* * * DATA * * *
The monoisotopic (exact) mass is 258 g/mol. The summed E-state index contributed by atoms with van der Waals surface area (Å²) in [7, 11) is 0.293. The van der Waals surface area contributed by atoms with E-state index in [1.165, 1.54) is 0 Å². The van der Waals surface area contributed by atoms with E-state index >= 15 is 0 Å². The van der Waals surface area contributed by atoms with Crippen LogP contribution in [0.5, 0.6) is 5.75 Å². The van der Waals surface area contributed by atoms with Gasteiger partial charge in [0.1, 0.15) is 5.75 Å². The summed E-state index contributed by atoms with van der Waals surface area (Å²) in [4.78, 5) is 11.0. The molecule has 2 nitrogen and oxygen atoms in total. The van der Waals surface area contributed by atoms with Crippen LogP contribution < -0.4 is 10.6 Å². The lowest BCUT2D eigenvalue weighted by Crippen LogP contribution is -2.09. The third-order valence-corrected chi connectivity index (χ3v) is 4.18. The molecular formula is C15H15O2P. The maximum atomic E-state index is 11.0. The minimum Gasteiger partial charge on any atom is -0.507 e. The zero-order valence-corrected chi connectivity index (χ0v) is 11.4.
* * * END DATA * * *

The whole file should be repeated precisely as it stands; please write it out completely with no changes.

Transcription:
The monoisotopic (exact) mass is 258 g/mol. The summed E-state index contributed by atoms with van der Waals surface area (Å²) in [7, 11) is 0.293. The van der Waals surface area contributed by atoms with E-state index in [1.165, 1.54) is 0 Å². The van der Waals surface area contributed by atoms with E-state index >= 15 is 0 Å². The van der Waals surface area contributed by atoms with Crippen LogP contribution in [0.5, 0.6) is 5.75 Å². The van der Waals surface area contributed by atoms with Gasteiger partial charge in [0.1, 0.15) is 5.75 Å². The summed E-state index contributed by atoms with van der Waals surface area (Å²) in [4.78, 5) is 11.0. The molecule has 2 nitrogen and oxygen atoms in total. The van der Waals surface area contributed by atoms with Crippen LogP contribution < -0.4 is 10.6 Å². The lowest BCUT2D eigenvalue weighted by Crippen LogP contribution is -2.09. The third-order valence-corrected chi connectivity index (χ3v) is 4.18. The molecular formula is C15H15O2P. The maximum atomic E-state index is 11.0. The minimum Gasteiger partial charge on any atom is -0.507 e. The zero-order valence-corrected chi connectivity index (χ0v) is 11.4.